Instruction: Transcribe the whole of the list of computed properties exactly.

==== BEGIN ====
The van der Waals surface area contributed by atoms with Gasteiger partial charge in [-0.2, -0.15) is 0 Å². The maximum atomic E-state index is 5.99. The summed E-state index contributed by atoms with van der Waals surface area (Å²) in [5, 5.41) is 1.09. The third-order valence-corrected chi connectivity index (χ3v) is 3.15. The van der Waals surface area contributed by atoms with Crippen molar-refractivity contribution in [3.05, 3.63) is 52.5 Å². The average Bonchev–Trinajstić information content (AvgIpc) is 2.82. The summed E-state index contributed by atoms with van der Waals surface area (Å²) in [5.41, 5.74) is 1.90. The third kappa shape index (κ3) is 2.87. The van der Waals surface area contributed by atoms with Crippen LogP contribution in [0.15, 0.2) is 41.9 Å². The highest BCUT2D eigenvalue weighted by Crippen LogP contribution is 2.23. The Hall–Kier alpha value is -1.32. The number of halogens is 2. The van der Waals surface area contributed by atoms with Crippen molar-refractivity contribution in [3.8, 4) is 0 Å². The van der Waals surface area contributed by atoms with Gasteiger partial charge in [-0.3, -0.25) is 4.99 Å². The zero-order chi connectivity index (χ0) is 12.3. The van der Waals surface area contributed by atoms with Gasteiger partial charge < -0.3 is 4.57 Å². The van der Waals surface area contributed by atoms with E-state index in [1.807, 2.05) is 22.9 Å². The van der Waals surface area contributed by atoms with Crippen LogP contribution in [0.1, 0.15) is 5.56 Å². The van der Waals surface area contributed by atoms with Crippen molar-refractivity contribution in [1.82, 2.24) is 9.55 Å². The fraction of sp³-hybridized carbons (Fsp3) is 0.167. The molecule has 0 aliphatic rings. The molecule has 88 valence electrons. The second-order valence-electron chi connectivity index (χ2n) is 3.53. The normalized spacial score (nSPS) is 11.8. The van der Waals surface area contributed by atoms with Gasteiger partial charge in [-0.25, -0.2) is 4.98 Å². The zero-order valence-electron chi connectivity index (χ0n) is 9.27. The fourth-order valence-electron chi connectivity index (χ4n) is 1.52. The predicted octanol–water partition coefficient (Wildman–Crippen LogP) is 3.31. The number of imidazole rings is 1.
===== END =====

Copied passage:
The van der Waals surface area contributed by atoms with Gasteiger partial charge in [-0.2, -0.15) is 0 Å². The maximum atomic E-state index is 5.99. The summed E-state index contributed by atoms with van der Waals surface area (Å²) in [5, 5.41) is 1.09. The third-order valence-corrected chi connectivity index (χ3v) is 3.15. The van der Waals surface area contributed by atoms with Crippen molar-refractivity contribution in [3.05, 3.63) is 52.5 Å². The average Bonchev–Trinajstić information content (AvgIpc) is 2.82. The summed E-state index contributed by atoms with van der Waals surface area (Å²) in [5.41, 5.74) is 1.90. The third kappa shape index (κ3) is 2.87. The van der Waals surface area contributed by atoms with Crippen LogP contribution in [0.15, 0.2) is 41.9 Å². The highest BCUT2D eigenvalue weighted by Crippen LogP contribution is 2.23. The Hall–Kier alpha value is -1.32. The number of halogens is 2. The van der Waals surface area contributed by atoms with Crippen molar-refractivity contribution in [3.8, 4) is 0 Å². The van der Waals surface area contributed by atoms with Gasteiger partial charge in [-0.3, -0.25) is 4.99 Å². The zero-order chi connectivity index (χ0) is 12.3. The van der Waals surface area contributed by atoms with Gasteiger partial charge < -0.3 is 4.57 Å². The van der Waals surface area contributed by atoms with E-state index in [1.807, 2.05) is 22.9 Å². The van der Waals surface area contributed by atoms with Crippen LogP contribution in [0.1, 0.15) is 5.56 Å². The van der Waals surface area contributed by atoms with Crippen molar-refractivity contribution in [1.82, 2.24) is 9.55 Å². The fraction of sp³-hybridized carbons (Fsp3) is 0.167. The molecule has 0 aliphatic rings. The molecule has 88 valence electrons. The second-order valence-electron chi connectivity index (χ2n) is 3.53. The normalized spacial score (nSPS) is 11.8. The van der Waals surface area contributed by atoms with Gasteiger partial charge in [-0.25, -0.2) is 4.98 Å². The zero-order valence-electron chi connectivity index (χ0n) is 9.27. The fourth-order valence-electron chi connectivity index (χ4n) is 1.52. The predicted octanol–water partition coefficient (Wildman–Crippen LogP) is 3.31. The number of imidazole rings is 1.